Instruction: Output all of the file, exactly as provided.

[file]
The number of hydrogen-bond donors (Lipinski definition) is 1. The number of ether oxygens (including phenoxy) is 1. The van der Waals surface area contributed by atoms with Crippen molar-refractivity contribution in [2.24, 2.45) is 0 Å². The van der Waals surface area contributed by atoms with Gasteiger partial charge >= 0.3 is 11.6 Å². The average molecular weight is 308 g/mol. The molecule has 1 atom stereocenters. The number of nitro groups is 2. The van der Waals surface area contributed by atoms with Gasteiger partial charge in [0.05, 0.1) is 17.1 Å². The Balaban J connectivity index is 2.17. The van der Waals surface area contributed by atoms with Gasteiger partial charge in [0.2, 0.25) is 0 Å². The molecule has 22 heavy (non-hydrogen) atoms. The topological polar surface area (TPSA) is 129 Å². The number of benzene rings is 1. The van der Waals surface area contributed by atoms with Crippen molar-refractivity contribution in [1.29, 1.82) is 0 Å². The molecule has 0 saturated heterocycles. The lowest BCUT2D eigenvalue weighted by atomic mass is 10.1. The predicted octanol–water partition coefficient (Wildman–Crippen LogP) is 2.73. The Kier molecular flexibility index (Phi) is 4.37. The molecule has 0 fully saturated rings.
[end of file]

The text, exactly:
The number of hydrogen-bond donors (Lipinski definition) is 1. The number of ether oxygens (including phenoxy) is 1. The van der Waals surface area contributed by atoms with Crippen molar-refractivity contribution in [2.24, 2.45) is 0 Å². The van der Waals surface area contributed by atoms with Gasteiger partial charge >= 0.3 is 11.6 Å². The average molecular weight is 308 g/mol. The molecule has 1 atom stereocenters. The number of nitro groups is 2. The van der Waals surface area contributed by atoms with Gasteiger partial charge in [0.05, 0.1) is 17.1 Å². The Balaban J connectivity index is 2.17. The van der Waals surface area contributed by atoms with Gasteiger partial charge in [0.2, 0.25) is 0 Å². The molecule has 22 heavy (non-hydrogen) atoms. The topological polar surface area (TPSA) is 129 Å². The number of benzene rings is 1. The van der Waals surface area contributed by atoms with Crippen molar-refractivity contribution in [1.29, 1.82) is 0 Å². The molecule has 0 saturated heterocycles. The lowest BCUT2D eigenvalue weighted by atomic mass is 10.1. The predicted octanol–water partition coefficient (Wildman–Crippen LogP) is 2.73. The Kier molecular flexibility index (Phi) is 4.37. The molecule has 0 fully saturated rings.